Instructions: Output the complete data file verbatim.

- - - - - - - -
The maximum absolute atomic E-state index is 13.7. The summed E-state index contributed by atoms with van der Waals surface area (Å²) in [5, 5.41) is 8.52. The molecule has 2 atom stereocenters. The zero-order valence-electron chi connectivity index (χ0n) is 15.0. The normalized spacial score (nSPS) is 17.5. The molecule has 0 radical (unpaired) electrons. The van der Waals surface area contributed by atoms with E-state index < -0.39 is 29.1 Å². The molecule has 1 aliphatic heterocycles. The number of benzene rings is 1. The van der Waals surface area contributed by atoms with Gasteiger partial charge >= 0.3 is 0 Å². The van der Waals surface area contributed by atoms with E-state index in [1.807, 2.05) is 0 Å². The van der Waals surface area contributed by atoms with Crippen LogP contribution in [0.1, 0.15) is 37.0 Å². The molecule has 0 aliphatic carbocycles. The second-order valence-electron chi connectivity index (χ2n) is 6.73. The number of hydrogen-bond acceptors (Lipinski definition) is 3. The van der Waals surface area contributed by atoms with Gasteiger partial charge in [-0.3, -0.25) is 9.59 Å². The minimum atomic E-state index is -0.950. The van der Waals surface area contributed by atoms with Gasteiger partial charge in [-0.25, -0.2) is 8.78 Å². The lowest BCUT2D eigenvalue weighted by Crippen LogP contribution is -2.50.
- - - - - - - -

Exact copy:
The maximum absolute atomic E-state index is 13.7. The summed E-state index contributed by atoms with van der Waals surface area (Å²) in [5, 5.41) is 8.52. The molecule has 2 atom stereocenters. The zero-order valence-electron chi connectivity index (χ0n) is 15.0. The normalized spacial score (nSPS) is 17.5. The molecule has 0 radical (unpaired) electrons. The van der Waals surface area contributed by atoms with E-state index < -0.39 is 29.1 Å². The molecule has 1 aliphatic heterocycles. The number of benzene rings is 1. The van der Waals surface area contributed by atoms with Gasteiger partial charge >= 0.3 is 0 Å². The van der Waals surface area contributed by atoms with E-state index in [1.807, 2.05) is 0 Å². The van der Waals surface area contributed by atoms with Crippen LogP contribution in [0.1, 0.15) is 37.0 Å². The molecule has 0 aliphatic carbocycles. The second-order valence-electron chi connectivity index (χ2n) is 6.73. The number of hydrogen-bond acceptors (Lipinski definition) is 3. The van der Waals surface area contributed by atoms with Gasteiger partial charge in [-0.3, -0.25) is 9.59 Å². The minimum atomic E-state index is -0.950. The van der Waals surface area contributed by atoms with Gasteiger partial charge in [-0.25, -0.2) is 8.78 Å². The lowest BCUT2D eigenvalue weighted by Crippen LogP contribution is -2.50.